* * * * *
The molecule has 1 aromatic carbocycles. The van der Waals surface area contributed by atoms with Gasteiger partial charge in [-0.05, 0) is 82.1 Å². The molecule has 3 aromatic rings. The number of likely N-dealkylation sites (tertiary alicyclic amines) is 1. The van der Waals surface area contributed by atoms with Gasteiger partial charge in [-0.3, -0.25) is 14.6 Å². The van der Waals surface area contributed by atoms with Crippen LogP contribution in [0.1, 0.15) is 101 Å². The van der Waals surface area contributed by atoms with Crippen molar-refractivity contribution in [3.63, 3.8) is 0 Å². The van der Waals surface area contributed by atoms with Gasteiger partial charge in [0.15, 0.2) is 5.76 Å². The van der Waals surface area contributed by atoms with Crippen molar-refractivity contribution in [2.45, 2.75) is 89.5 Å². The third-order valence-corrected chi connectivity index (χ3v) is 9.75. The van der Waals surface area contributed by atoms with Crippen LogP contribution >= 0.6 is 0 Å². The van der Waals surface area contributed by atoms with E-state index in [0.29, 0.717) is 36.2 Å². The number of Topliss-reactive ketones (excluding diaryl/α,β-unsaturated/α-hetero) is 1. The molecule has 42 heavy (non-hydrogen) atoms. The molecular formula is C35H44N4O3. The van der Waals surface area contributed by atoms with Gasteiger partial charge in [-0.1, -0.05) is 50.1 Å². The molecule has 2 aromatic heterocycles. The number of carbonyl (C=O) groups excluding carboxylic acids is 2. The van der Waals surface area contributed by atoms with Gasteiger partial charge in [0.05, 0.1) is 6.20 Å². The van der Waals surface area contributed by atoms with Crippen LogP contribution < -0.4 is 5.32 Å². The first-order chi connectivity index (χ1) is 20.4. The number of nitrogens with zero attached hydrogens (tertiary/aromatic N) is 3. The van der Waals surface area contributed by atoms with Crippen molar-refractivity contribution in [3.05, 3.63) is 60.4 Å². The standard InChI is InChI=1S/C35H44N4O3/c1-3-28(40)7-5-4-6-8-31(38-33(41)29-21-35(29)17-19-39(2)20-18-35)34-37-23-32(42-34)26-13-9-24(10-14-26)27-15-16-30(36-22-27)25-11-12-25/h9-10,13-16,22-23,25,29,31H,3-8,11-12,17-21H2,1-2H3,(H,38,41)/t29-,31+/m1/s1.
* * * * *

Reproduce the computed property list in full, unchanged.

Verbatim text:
The molecule has 1 aromatic carbocycles. The van der Waals surface area contributed by atoms with Gasteiger partial charge in [-0.05, 0) is 82.1 Å². The molecule has 3 aromatic rings. The number of likely N-dealkylation sites (tertiary alicyclic amines) is 1. The van der Waals surface area contributed by atoms with Gasteiger partial charge in [-0.3, -0.25) is 14.6 Å². The van der Waals surface area contributed by atoms with Crippen LogP contribution in [0.1, 0.15) is 101 Å². The van der Waals surface area contributed by atoms with Crippen molar-refractivity contribution in [3.63, 3.8) is 0 Å². The van der Waals surface area contributed by atoms with Gasteiger partial charge in [0.15, 0.2) is 5.76 Å². The van der Waals surface area contributed by atoms with Crippen molar-refractivity contribution in [2.45, 2.75) is 89.5 Å². The third-order valence-corrected chi connectivity index (χ3v) is 9.75. The van der Waals surface area contributed by atoms with Crippen LogP contribution >= 0.6 is 0 Å². The van der Waals surface area contributed by atoms with E-state index in [0.29, 0.717) is 36.2 Å². The number of Topliss-reactive ketones (excluding diaryl/α,β-unsaturated/α-hetero) is 1. The molecule has 42 heavy (non-hydrogen) atoms. The molecular formula is C35H44N4O3. The van der Waals surface area contributed by atoms with Gasteiger partial charge in [-0.1, -0.05) is 50.1 Å². The molecule has 2 aromatic heterocycles. The number of carbonyl (C=O) groups excluding carboxylic acids is 2. The van der Waals surface area contributed by atoms with Gasteiger partial charge in [0.05, 0.1) is 6.20 Å². The van der Waals surface area contributed by atoms with Crippen LogP contribution < -0.4 is 5.32 Å². The first-order chi connectivity index (χ1) is 20.4. The number of nitrogens with zero attached hydrogens (tertiary/aromatic N) is 3. The van der Waals surface area contributed by atoms with Crippen molar-refractivity contribution in [3.05, 3.63) is 60.4 Å². The standard InChI is InChI=1S/C35H44N4O3/c1-3-28(40)7-5-4-6-8-31(38-33(41)29-21-35(29)17-19-39(2)20-18-35)34-37-23-32(42-34)26-13-9-24(10-14-26)27-15-16-30(36-22-27)25-11-12-25/h9-10,13-16,22-23,25,29,31H,3-8,11-12,17-21H2,1-2H3,(H,38,41)/t29-,31+/m1/s1.